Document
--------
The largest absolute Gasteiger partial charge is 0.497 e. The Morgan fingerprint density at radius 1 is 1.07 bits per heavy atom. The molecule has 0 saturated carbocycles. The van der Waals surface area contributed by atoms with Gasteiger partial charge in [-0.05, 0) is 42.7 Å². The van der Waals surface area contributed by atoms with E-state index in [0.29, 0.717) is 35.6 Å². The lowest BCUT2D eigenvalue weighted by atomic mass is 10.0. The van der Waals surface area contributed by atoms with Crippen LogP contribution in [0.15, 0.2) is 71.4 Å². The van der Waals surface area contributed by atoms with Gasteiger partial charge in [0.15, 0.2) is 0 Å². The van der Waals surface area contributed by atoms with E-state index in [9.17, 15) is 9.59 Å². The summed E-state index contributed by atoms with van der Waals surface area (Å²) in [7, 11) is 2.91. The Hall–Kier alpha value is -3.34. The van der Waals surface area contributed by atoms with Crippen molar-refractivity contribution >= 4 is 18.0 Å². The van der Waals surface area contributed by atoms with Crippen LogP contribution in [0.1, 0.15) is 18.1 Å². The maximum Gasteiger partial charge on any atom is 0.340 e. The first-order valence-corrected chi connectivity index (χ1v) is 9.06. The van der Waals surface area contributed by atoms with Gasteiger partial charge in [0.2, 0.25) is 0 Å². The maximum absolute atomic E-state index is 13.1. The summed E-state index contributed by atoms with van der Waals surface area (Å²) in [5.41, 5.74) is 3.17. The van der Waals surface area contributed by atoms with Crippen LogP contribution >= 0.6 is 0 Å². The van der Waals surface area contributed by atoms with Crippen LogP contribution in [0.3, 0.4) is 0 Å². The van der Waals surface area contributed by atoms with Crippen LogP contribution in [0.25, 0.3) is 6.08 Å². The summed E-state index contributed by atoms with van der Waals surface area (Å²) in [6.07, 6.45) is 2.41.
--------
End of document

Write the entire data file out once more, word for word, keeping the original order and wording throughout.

The largest absolute Gasteiger partial charge is 0.497 e. The Morgan fingerprint density at radius 1 is 1.07 bits per heavy atom. The molecule has 0 saturated carbocycles. The van der Waals surface area contributed by atoms with Gasteiger partial charge in [-0.05, 0) is 42.7 Å². The van der Waals surface area contributed by atoms with E-state index in [0.29, 0.717) is 35.6 Å². The lowest BCUT2D eigenvalue weighted by atomic mass is 10.0. The van der Waals surface area contributed by atoms with Crippen LogP contribution in [0.15, 0.2) is 71.4 Å². The van der Waals surface area contributed by atoms with Gasteiger partial charge in [0.15, 0.2) is 0 Å². The van der Waals surface area contributed by atoms with E-state index in [9.17, 15) is 9.59 Å². The summed E-state index contributed by atoms with van der Waals surface area (Å²) in [7, 11) is 2.91. The Hall–Kier alpha value is -3.34. The van der Waals surface area contributed by atoms with Crippen molar-refractivity contribution >= 4 is 18.0 Å². The van der Waals surface area contributed by atoms with Crippen LogP contribution in [0.1, 0.15) is 18.1 Å². The maximum Gasteiger partial charge on any atom is 0.340 e. The first-order valence-corrected chi connectivity index (χ1v) is 9.06. The van der Waals surface area contributed by atoms with Gasteiger partial charge in [0.2, 0.25) is 0 Å². The maximum absolute atomic E-state index is 13.1. The summed E-state index contributed by atoms with van der Waals surface area (Å²) in [5.41, 5.74) is 3.17. The van der Waals surface area contributed by atoms with Crippen LogP contribution >= 0.6 is 0 Å². The van der Waals surface area contributed by atoms with Crippen LogP contribution in [0.3, 0.4) is 0 Å². The van der Waals surface area contributed by atoms with Crippen LogP contribution in [0.25, 0.3) is 6.08 Å². The summed E-state index contributed by atoms with van der Waals surface area (Å²) in [6.07, 6.45) is 2.41.